A leading county councillor has spoken out about his battle with depression in a bid to banish the stigma surrounding mental illness.
Cllr Paul Irwin gave a passionate speech about the importance of talking about mental health problems during a meeting of Bucks County Council (BCC) on Thursday (February 21).
The deputy cabinet member for transport said he hid his depression from his family and friends for years, often resorting to drinking when he was younger to help cope with his illness.
Now he is a champion for the Buckinghamshire Time to Change campaign – which aims to change people’s attitudes towards mental health as part of a national movement.
Cllr Irwin said: “Stigma around mental health has been a big rocker in my life and other people’s lives. I managed to hide my own mental health from my own friends and family for my entire life.
“As a sportsman, as a bloke that loves to go into a mosh pit at a punk concert, as a man that dresses up as an elf at Christmas, and as a politician – how can I have mental health issues? I’m the guy that fixes things, not the guy that needs to be fixed.”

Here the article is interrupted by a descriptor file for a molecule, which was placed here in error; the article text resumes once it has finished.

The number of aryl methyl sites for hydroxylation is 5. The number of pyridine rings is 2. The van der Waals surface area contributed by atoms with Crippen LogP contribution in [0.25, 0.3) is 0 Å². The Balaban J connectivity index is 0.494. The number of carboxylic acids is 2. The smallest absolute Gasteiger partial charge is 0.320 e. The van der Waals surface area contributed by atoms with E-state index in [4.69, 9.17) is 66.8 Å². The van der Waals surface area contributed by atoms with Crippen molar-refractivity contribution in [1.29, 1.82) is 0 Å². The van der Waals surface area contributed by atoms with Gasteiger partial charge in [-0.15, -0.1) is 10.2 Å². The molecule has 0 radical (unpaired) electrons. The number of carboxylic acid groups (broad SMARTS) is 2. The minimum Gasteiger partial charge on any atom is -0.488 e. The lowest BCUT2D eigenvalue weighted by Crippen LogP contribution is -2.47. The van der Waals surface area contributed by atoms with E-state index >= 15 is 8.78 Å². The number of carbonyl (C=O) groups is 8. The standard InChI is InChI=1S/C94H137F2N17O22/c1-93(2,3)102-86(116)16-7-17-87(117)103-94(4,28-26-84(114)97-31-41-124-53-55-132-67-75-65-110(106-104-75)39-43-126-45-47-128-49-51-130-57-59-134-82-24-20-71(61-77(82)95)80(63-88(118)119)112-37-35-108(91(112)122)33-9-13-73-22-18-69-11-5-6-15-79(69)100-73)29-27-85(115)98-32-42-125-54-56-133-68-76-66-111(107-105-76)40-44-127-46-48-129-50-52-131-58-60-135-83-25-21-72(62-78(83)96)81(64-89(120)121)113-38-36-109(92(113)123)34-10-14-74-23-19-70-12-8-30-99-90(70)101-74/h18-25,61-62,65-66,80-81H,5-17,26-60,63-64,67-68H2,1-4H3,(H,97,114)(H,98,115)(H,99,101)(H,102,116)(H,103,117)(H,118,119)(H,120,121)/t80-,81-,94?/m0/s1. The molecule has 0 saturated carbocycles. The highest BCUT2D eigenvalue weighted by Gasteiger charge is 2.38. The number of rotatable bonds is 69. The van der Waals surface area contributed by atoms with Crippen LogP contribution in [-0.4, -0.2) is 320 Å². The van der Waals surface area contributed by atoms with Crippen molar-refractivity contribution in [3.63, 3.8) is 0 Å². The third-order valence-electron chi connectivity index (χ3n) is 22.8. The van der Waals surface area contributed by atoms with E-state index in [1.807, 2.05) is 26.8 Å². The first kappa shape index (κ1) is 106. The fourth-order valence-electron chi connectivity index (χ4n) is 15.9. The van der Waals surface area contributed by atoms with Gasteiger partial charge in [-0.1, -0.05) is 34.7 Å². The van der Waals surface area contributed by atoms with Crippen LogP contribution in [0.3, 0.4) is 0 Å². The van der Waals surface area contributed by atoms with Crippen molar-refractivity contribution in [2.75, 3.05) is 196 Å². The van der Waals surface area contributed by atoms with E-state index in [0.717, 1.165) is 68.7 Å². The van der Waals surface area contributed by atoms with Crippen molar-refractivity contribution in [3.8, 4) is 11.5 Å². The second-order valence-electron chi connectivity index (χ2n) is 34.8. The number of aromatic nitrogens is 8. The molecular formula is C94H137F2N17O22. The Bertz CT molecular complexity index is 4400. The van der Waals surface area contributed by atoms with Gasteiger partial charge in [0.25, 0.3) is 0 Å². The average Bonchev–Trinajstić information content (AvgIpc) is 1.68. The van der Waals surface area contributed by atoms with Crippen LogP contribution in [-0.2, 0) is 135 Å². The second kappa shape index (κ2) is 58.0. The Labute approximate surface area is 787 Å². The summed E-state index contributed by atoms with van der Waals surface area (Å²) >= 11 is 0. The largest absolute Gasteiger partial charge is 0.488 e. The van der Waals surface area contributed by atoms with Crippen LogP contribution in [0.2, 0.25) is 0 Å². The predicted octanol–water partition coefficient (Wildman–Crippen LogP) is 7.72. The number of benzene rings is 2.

He believes his depression started from a young age as he had dyslexia – leaving him feeling “stupid” compared to his classmates.
Meeting his wife, having children and becoming a councillor gave Cllr Irwin “a purpose in life” and now he is dedicating his time to helping others through his role as a Time to Change champion.
Time to Change is a national campaign that aims to end mental health discrimination by educating and encouraging people to talk about mental illness.
A local Time to Change initiative has been launched in Bucks – which recruits volunteer “champions” who are specially trained to talk to people who may be struggling and help change people’s attitudes towards mental health.
Cllr Irwin added: “Being a champion has been great to work with other people who suffer from the same thing.
“We don’t sit in a room and all cry and feel sorry for ourselves, we talk about it and try and do functions to raise awareness and get rid of the stigma, because there is a stigma, especially for a man, there is a massive stigma around mental health.
“I don’t like talking about this kind of thing, it is very difficult, but as someone who really believes in banishing the stigma I have to talk about this.”
For more information about Time to Change Buckinghamshire visit www.timetochangebucks.org